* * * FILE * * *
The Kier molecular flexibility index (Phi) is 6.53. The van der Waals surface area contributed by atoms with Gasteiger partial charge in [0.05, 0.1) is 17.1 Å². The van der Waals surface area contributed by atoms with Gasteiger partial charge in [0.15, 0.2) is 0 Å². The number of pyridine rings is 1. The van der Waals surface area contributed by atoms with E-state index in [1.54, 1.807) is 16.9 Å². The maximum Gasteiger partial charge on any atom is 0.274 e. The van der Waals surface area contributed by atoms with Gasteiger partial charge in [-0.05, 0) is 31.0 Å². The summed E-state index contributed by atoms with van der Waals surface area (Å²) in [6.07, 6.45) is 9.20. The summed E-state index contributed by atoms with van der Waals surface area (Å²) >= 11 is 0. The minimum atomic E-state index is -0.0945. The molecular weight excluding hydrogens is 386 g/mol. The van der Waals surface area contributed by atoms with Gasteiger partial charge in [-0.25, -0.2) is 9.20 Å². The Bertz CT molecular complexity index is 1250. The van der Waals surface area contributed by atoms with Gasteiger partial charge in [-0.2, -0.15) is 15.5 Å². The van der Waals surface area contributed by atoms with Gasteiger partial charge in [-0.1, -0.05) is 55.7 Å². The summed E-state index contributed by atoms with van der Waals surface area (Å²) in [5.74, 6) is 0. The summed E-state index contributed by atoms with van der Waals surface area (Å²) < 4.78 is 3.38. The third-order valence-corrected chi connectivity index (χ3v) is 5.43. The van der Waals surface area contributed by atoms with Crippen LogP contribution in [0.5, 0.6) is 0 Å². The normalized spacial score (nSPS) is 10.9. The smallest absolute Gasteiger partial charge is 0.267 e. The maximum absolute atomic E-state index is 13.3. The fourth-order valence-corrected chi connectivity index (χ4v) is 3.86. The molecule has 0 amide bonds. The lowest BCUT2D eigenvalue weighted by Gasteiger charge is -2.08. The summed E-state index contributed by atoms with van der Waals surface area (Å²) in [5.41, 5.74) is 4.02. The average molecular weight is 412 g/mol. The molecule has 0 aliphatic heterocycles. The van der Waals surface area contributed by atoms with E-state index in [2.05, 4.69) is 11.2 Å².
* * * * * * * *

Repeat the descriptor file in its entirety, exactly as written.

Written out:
The Kier molecular flexibility index (Phi) is 6.53. The van der Waals surface area contributed by atoms with Gasteiger partial charge in [0.05, 0.1) is 17.1 Å². The van der Waals surface area contributed by atoms with Gasteiger partial charge in [0.15, 0.2) is 0 Å². The number of pyridine rings is 1. The van der Waals surface area contributed by atoms with E-state index in [1.54, 1.807) is 16.9 Å². The maximum Gasteiger partial charge on any atom is 0.274 e. The van der Waals surface area contributed by atoms with Gasteiger partial charge in [-0.05, 0) is 31.0 Å². The summed E-state index contributed by atoms with van der Waals surface area (Å²) in [6.07, 6.45) is 9.20. The summed E-state index contributed by atoms with van der Waals surface area (Å²) >= 11 is 0. The minimum atomic E-state index is -0.0945. The molecular weight excluding hydrogens is 386 g/mol. The van der Waals surface area contributed by atoms with Gasteiger partial charge in [-0.25, -0.2) is 9.20 Å². The Bertz CT molecular complexity index is 1250. The van der Waals surface area contributed by atoms with Gasteiger partial charge in [-0.2, -0.15) is 15.5 Å². The van der Waals surface area contributed by atoms with Gasteiger partial charge in [-0.1, -0.05) is 55.7 Å². The summed E-state index contributed by atoms with van der Waals surface area (Å²) in [5.74, 6) is 0. The summed E-state index contributed by atoms with van der Waals surface area (Å²) < 4.78 is 3.38. The third-order valence-corrected chi connectivity index (χ3v) is 5.43. The van der Waals surface area contributed by atoms with Crippen LogP contribution in [0.5, 0.6) is 0 Å². The normalized spacial score (nSPS) is 10.9. The smallest absolute Gasteiger partial charge is 0.267 e. The maximum absolute atomic E-state index is 13.3. The fourth-order valence-corrected chi connectivity index (χ4v) is 3.86. The molecule has 0 amide bonds. The lowest BCUT2D eigenvalue weighted by Gasteiger charge is -2.08. The summed E-state index contributed by atoms with van der Waals surface area (Å²) in [5.41, 5.74) is 4.02. The average molecular weight is 412 g/mol. The molecule has 0 aliphatic heterocycles. The van der Waals surface area contributed by atoms with E-state index in [2.05, 4.69) is 11.2 Å².